At this point, you're probably wondering whether ACD technology is cost-effective. Well-implemented ACDs can be worth their weight in gold because they make a virtual company appear as if everyone is under one roof. For example, a caller in Houston has no idea that the technician she's speaking to is in Salt Lake City on a line that taps into a database at headquarters in Jacksonville. Just two simple tricks can turn problems with ACDs into benefits: Have the system tell customers how long they're going to have to wait. ("You are third in line and should be helped within three minutes.") This lets customers make informed decisions about whether to stay on the line. And let customers choose a priority for the call. ("Bob is out of the office right now. If this is an emergency, please press 1, and you'll be connected to his cellular phone; otherwise, press 2 for his voice mail.") This can eliminate the feeling of helplessness that often overwhelms the recipients of automated instructions.
The Contrary Computer Database
Another customer-service tool that's critical to a virtual operation is the computerized database. Computerized databases give technicians in any part of the country the information they need to respond to customers' problems. But like ACD systems, they can be abused. We all have our horror stories. Here's mine.
Several months ago, I tried to buy a replacement part for a chain saw from a major national retailer. The retailer had created a virtual service department, and the only help the clerks in the store could provide was to hand me a phone at the register and tell me to call their toll-free service number. The person at the other end handled parts for everything from refrigerators to table saws, so she wasn't very knowledgeable about the part I needed, but eventually we did zero in on the right piece. That's when the nightmare started.
When she got the shipping information from me, the telephone rep informed me that UPS doesn't ship to my zip code. Because UPS is at my door at least once--and sometimes twice--a day, that came as a big shock. I informed the rep of the error and asked her to override the field and force in the correct information. She told me she couldn't, the software wouldn't let her. The shipment would have to go parcel post, she said, which could take as long as six weeks. I needed the part ASAP, so I asked if there was a comment field in which she could indicate to the person who would actually do the shipping that it was OK to ship it via UPS. Again, the software didn't have any flexibility. So I agreed to let her put the part on a slow boat, hung up the phone, and left the store with a very bad taste in my mouth.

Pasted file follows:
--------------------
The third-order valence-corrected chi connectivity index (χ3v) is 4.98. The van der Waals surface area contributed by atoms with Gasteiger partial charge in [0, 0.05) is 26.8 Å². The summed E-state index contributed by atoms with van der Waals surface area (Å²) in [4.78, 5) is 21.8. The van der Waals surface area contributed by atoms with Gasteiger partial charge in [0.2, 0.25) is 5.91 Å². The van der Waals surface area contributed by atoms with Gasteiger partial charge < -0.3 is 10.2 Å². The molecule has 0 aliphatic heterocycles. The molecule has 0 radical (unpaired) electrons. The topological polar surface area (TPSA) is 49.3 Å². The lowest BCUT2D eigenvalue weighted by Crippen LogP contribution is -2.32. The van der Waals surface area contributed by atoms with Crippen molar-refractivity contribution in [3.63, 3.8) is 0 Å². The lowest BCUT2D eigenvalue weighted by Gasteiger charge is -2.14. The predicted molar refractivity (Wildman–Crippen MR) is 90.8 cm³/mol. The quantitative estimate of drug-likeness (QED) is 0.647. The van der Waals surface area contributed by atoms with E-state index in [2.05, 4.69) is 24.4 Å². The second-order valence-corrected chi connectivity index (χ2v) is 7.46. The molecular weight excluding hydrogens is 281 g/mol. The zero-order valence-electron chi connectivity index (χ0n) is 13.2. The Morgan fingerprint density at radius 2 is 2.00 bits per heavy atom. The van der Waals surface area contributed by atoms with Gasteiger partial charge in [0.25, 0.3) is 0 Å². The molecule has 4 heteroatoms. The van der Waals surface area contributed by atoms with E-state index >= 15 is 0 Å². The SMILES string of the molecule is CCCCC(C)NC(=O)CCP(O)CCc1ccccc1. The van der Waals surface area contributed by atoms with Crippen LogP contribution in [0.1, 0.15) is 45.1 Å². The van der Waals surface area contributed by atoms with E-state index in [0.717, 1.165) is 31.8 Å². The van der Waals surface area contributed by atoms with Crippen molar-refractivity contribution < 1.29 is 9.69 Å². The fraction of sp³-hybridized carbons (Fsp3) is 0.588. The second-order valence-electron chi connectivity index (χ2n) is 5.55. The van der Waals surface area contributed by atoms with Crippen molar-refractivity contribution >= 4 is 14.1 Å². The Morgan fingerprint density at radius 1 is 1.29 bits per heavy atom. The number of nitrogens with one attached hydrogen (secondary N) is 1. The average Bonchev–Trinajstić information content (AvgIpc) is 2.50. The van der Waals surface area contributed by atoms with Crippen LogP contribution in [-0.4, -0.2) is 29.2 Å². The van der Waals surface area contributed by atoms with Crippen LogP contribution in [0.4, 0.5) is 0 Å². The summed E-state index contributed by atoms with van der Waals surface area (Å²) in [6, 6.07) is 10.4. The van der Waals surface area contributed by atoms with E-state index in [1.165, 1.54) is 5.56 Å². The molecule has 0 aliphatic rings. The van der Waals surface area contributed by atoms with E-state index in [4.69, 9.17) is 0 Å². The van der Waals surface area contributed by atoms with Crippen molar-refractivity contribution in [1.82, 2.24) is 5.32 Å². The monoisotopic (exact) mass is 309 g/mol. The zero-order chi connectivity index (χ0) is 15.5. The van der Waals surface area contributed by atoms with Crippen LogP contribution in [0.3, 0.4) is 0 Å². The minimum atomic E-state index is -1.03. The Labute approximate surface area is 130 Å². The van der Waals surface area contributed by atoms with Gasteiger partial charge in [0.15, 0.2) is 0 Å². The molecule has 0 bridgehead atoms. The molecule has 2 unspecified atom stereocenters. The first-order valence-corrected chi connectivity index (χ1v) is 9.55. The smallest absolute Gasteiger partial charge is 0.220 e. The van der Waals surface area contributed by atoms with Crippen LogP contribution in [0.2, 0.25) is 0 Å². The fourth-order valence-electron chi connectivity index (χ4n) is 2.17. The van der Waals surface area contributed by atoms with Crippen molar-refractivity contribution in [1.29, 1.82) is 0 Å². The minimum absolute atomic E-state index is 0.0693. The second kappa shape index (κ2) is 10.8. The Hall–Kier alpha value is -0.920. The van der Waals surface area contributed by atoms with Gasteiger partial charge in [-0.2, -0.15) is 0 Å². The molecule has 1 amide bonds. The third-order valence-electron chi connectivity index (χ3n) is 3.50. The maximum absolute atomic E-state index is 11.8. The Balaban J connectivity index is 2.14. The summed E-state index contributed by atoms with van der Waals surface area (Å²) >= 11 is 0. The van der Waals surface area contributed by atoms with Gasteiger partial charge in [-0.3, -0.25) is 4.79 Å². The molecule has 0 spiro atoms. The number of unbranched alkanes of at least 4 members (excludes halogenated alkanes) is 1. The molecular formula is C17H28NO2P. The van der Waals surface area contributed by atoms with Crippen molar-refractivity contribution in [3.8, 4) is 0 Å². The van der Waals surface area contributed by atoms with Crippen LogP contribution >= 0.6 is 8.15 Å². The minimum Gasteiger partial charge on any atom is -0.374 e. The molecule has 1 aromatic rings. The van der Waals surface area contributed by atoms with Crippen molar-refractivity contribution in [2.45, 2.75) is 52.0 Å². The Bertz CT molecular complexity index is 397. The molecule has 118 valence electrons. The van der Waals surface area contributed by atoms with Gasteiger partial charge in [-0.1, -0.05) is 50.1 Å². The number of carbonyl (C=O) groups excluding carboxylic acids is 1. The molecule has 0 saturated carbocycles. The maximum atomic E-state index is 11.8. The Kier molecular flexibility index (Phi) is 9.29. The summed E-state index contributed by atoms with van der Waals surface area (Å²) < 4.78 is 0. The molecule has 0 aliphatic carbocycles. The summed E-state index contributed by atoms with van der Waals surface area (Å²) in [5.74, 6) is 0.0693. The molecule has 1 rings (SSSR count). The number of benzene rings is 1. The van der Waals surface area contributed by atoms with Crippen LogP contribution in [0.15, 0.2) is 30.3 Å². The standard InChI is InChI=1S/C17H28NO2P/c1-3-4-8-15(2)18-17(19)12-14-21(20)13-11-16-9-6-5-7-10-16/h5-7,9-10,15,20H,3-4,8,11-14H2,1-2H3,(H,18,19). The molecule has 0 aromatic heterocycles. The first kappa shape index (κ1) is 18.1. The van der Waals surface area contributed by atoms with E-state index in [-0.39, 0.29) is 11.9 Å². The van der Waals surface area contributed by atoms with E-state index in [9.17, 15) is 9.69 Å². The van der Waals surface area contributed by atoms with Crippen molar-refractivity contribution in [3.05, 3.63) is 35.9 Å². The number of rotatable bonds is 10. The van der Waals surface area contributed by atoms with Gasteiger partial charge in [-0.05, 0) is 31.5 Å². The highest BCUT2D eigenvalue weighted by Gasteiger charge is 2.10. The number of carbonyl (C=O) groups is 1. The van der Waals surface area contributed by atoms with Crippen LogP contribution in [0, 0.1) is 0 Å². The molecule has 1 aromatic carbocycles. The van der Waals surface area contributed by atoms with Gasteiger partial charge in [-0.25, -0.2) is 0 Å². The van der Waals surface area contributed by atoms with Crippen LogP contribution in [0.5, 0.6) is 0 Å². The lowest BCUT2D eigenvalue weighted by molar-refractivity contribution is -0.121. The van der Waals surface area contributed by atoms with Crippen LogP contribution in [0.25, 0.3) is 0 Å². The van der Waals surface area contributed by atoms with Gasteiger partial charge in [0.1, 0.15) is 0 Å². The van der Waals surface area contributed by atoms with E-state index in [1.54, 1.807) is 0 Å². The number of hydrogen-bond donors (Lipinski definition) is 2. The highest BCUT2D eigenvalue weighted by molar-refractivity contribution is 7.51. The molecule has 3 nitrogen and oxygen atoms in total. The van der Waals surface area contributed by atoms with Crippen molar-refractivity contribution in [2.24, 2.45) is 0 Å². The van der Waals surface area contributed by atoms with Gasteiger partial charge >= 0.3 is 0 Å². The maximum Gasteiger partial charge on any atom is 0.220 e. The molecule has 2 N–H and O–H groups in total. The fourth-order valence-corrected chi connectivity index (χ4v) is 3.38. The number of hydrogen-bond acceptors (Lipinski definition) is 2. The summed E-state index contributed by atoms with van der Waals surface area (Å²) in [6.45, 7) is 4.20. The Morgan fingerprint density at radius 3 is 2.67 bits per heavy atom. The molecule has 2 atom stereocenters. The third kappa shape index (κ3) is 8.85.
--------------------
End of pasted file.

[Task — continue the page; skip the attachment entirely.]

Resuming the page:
Computers are, by definition, rigid. Humans crave flexibility. It's essential when creating a computerized customer-service system to make it flexible enough to get the job done. Two important features of any customer-service system are the ability to override data-entry fields and a comment field for entering customers' (or reps') instructions, questions, problems, and complaints. Being able to mold a system to meet customers' needs is one of the ways you service your customers well.
Second to the rigidity problem is the out-of-stock problem. Have you ever called a company to see if it has a certain product, been told that the product is in stock, and then driven across town to purchase it, only to find that what the computer reported was wrong? I don't know about you, but this really frustrates me, especially when the clerk says, "Well, that computer is never right about stock levels." How do you feel about going back to that store again?
It's critical to have accurate inventory processes so that your base-level inventory is correct and then to make sure that database stays in sync with reality. Again, to test how well your computerized databases meet your customers' needs, come into your company as a customer. See how flexible your systems are under nonstandard conditions and check how accurate your on-line inventory is.
This is not to say that all computerized databases are bad. They can have excellent features. One standout is the contact record--a computer record that stores information about a customer's interaction with the company. The contact record acts as a repository for a free-format narrative explanation of the customer's problem and needs. When well set up, it allows each representative who interacts with the customer--from wherever in the world he or she works--to quickly understand the problem and what's been done so far. It also means the customer doesn't have to waste time repeating the problem to one person after another.
I'm all for computerized databases and, to a lesser degree, automated call directors for the virtual company. But only when they're driven by this objective: to develop a close and profitable relationship with customers. That means evaluating the technology with the customer in mind, not in a vacuum. And generally, the best way to get inside your customers' heads is, for a time, to become a customer yourself.
William R. Pape is cofounder of VeriFone Inc., with headquarters in Redwood City, Calif. He was VeriFone's first chief information officer.